Search and Rescue Operations under the New Pact on Asylum and Migration
Massimo Starita, Università di Palermo
1. A number of measures concerning search and rescue (SAR) operations and disembarkations following those operations have been incorporated in the “new pact on asylum and migration” (hereafter pact) adopted by the European Commission on 23 September 2020.
This has not happened by chance: as is well known, SAR operations in the Mediterranean Sea have been a key theme and a reason of legal and political disputes between EU Member States and the EU Institutions in recent years. Mediterranean coastal States have demanded solidarity, both in carrying out SAR operations and in relocating rescued people. The Court of Justice assessed that even the temporary measures adopted in 2015 (here and here) relocating some asylum seekers from Greece and Italy, following the so-called refugee crisis, have been breached by several Member States. The European Commission acknowledges today that solidarity has been lacking. The Commission states, inter alia, in the proposal for an asylum and migration management Regulation, that «in 2019, half of all irregular arrival by sea were disembarked following search and rescue operations putting a particular strain on certain Member States solely due to their geographical position».
The pact, presented as a turning point in EU policy (see the political communication accompanying the asylum and migration package), focuses on two main aspects of SAR activities.
Firstly, it addresses the problem of the burden posed by continuing disembarkations on EU Mediterranean States, on their asylum systems, by introducing «a new solidarity mechanism for situations of search and rescue, pressure and crises». Secondly, the pact deals with the operational side of the problem. It promises more resources for SAR activities and asks for a coordinated approach towards NGOs carrying out SAR operations.
In what follows we will discuss the content and limitations of these measures. We will assess their real potential to alleviate the pressure of disembarkations on EU Mediterranean Member States and their capacity to guarantee operative cooperation. The article expresses an essentially skeptical view on both of these points. On the one side, it suggests that the solidarity mechanisms are still surrounded by some uncertainties and that they risk remaining dead letter. On the other side, it flags some ambiguities of the Commission’s approach to NGOs engaged in SAR operations.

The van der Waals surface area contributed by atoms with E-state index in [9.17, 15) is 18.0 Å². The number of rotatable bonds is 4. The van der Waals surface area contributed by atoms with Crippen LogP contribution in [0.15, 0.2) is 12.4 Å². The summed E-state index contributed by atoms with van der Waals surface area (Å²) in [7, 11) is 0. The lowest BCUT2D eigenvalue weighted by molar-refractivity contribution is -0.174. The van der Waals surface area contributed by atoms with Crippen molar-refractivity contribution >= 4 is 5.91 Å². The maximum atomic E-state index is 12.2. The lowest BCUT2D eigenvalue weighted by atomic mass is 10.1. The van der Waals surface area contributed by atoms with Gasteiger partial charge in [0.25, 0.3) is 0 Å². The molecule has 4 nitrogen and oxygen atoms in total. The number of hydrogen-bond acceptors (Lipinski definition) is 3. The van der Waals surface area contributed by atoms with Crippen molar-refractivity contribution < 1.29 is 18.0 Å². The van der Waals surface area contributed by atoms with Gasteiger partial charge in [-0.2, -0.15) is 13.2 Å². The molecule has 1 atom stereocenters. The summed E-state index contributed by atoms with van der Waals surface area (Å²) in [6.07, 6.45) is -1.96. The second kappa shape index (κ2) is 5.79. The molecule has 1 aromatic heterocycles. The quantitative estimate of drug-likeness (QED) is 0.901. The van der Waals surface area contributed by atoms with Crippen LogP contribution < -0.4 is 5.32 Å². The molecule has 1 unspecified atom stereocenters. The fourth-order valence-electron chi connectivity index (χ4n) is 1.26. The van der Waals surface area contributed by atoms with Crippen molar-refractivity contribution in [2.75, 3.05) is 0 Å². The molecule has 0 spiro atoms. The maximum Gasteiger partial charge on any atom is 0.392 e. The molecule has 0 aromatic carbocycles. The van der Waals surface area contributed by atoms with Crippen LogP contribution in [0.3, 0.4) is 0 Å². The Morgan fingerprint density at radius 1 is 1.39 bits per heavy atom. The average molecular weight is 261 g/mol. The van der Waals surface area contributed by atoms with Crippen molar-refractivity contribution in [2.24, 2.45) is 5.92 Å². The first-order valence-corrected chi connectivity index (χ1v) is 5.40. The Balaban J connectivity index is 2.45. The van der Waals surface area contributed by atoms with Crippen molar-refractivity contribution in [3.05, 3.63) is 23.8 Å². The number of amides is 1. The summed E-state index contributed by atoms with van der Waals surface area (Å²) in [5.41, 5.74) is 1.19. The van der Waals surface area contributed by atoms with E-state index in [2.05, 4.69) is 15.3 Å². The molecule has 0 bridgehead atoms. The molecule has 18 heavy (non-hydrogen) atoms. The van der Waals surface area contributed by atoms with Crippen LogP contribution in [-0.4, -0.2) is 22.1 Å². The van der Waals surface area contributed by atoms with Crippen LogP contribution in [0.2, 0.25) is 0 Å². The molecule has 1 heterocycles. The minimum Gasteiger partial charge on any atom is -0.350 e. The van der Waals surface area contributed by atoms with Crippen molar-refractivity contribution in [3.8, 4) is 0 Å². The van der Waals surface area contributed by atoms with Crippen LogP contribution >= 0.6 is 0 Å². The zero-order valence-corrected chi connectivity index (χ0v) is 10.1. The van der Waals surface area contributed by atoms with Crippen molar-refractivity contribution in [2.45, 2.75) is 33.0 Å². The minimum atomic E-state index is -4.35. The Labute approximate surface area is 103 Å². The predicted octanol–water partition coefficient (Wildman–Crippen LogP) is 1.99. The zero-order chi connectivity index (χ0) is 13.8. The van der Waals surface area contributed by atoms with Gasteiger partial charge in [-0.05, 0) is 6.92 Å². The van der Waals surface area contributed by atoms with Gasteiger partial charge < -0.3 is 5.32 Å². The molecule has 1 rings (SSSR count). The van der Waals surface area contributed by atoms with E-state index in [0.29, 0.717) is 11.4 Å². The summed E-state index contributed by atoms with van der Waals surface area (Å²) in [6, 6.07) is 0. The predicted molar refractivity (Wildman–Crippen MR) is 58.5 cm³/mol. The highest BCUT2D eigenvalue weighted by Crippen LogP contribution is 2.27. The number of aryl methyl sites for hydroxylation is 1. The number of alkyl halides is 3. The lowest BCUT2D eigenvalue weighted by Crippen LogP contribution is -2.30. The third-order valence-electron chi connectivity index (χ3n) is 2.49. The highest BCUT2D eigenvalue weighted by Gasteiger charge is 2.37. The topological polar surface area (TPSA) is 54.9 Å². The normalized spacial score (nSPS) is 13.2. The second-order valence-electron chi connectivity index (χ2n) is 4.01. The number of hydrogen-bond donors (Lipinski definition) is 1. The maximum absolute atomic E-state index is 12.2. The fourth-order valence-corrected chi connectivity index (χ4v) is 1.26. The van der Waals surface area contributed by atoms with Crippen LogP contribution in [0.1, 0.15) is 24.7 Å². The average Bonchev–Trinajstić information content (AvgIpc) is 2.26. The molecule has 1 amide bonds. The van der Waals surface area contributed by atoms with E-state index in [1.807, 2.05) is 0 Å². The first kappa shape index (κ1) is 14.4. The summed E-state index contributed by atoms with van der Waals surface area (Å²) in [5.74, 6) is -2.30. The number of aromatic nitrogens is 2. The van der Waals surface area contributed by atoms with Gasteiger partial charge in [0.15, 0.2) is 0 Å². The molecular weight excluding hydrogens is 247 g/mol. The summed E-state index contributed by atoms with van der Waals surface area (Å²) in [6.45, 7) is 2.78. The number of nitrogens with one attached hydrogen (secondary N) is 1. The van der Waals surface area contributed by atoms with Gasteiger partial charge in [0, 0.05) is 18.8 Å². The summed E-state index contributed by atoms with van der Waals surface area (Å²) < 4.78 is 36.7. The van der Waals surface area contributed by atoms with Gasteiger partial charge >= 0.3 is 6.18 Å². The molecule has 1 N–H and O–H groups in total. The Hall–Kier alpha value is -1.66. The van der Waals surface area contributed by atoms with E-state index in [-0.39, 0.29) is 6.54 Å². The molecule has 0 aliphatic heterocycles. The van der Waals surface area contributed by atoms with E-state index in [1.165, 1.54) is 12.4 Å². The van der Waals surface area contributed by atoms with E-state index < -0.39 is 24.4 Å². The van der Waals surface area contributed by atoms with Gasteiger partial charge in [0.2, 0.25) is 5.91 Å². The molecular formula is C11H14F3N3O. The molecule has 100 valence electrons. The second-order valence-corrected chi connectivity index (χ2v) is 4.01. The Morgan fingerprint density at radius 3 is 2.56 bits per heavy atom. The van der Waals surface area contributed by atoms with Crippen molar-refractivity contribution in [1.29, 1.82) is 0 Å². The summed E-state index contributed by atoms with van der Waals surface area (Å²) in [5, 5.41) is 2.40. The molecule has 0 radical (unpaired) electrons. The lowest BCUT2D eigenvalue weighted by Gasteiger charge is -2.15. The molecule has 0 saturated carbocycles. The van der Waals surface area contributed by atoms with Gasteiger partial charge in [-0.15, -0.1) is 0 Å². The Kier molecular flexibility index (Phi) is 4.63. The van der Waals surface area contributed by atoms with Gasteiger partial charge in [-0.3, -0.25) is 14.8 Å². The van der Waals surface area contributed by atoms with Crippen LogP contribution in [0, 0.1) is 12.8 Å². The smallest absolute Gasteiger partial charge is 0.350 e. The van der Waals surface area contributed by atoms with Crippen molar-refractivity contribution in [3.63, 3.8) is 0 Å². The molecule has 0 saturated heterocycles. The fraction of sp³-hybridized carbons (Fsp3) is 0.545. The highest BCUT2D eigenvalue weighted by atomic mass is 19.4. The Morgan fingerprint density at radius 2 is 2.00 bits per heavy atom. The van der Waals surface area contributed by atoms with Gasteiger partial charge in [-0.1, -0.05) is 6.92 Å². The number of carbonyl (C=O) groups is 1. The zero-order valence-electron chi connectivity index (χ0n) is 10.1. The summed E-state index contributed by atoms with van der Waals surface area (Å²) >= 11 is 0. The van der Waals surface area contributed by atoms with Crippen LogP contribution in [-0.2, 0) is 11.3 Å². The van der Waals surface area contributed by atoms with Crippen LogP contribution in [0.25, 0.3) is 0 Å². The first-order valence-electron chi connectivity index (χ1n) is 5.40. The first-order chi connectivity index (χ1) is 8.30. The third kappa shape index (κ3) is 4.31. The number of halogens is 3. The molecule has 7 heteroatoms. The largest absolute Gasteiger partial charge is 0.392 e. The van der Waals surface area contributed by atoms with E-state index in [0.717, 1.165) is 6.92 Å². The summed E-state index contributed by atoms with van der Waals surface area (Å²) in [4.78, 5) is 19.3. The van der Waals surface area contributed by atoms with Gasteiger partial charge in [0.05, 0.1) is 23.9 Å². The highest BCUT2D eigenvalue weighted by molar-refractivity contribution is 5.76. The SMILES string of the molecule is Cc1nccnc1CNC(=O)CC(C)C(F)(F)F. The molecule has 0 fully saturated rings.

2. We will start our short analysis by focusing on the operational aspect of the question.
The first consideration to be made is that, apart from the wish (made in the political communication accompanying the pact, at p. 13) that Frontex will provide increased operational and technical support, and that cooperation and coordination among Member States will be significantly stepped up, the Commission focuses on the relationship between Member States and NGOs engaged in SAR activities. In other words, the pact does not address the main problem embedded in SAR operations, which is the scarcity of public resources and vessels. As a consequence of this scarcity the role private entities played in this field has become of paramount importance (NGOs as well as operators of commercial vessels: overview here).
The proposed policy towards NGOs is set out in two documents: a communication, that aims at preventing the criminalization of humanitarian actors through some guidance on the interpretation of EU rules on the definition of the facilitation of unauthorized entry, transit and residence; a recommendation, that addresses administrative cooperation among Member States concerning SAR operations carried out by private vessels.